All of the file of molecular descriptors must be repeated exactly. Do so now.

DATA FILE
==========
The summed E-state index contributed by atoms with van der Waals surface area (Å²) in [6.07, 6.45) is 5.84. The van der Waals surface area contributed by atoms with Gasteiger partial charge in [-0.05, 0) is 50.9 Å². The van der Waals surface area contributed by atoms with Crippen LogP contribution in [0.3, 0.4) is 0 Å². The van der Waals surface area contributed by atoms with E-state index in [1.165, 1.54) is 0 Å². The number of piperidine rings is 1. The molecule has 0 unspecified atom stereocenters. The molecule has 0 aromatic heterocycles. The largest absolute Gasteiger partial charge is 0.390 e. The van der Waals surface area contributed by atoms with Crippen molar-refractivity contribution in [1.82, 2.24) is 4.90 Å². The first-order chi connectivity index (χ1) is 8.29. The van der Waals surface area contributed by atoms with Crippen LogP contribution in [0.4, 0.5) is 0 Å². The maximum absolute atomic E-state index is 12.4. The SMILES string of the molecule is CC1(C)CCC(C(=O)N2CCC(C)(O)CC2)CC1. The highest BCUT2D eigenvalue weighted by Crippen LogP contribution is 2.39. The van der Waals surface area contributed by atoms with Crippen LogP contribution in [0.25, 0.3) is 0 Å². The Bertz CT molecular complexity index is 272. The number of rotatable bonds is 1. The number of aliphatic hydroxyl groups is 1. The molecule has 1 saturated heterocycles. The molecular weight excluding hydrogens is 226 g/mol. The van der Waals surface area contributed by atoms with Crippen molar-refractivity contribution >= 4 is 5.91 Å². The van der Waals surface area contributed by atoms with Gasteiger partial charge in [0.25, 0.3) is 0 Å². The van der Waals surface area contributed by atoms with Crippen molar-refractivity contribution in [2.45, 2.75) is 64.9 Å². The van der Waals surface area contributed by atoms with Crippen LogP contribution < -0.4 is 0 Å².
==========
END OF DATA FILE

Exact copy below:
The summed E-state index contributed by atoms with van der Waals surface area (Å²) in [6.07, 6.45) is 5.84. The van der Waals surface area contributed by atoms with Gasteiger partial charge in [-0.05, 0) is 50.9 Å². The van der Waals surface area contributed by atoms with Crippen LogP contribution in [0.3, 0.4) is 0 Å². The van der Waals surface area contributed by atoms with E-state index in [1.165, 1.54) is 0 Å². The number of piperidine rings is 1. The molecule has 0 unspecified atom stereocenters. The molecule has 0 aromatic heterocycles. The largest absolute Gasteiger partial charge is 0.390 e. The van der Waals surface area contributed by atoms with Crippen molar-refractivity contribution in [1.82, 2.24) is 4.90 Å². The first-order chi connectivity index (χ1) is 8.29. The van der Waals surface area contributed by atoms with Crippen LogP contribution in [0.4, 0.5) is 0 Å². The maximum absolute atomic E-state index is 12.4. The SMILES string of the molecule is CC1(C)CCC(C(=O)N2CCC(C)(O)CC2)CC1. The highest BCUT2D eigenvalue weighted by Crippen LogP contribution is 2.39. The van der Waals surface area contributed by atoms with Crippen LogP contribution in [0.25, 0.3) is 0 Å². The Bertz CT molecular complexity index is 272. The number of rotatable bonds is 1. The number of aliphatic hydroxyl groups is 1. The molecule has 1 saturated heterocycles. The molecular weight excluding hydrogens is 226 g/mol. The van der Waals surface area contributed by atoms with Crippen molar-refractivity contribution >= 4 is 5.91 Å². The van der Waals surface area contributed by atoms with Gasteiger partial charge in [0.25, 0.3) is 0 Å². The van der Waals surface area contributed by atoms with Crippen molar-refractivity contribution in [2.45, 2.75) is 64.9 Å². The van der Waals surface area contributed by atoms with Crippen LogP contribution < -0.4 is 0 Å².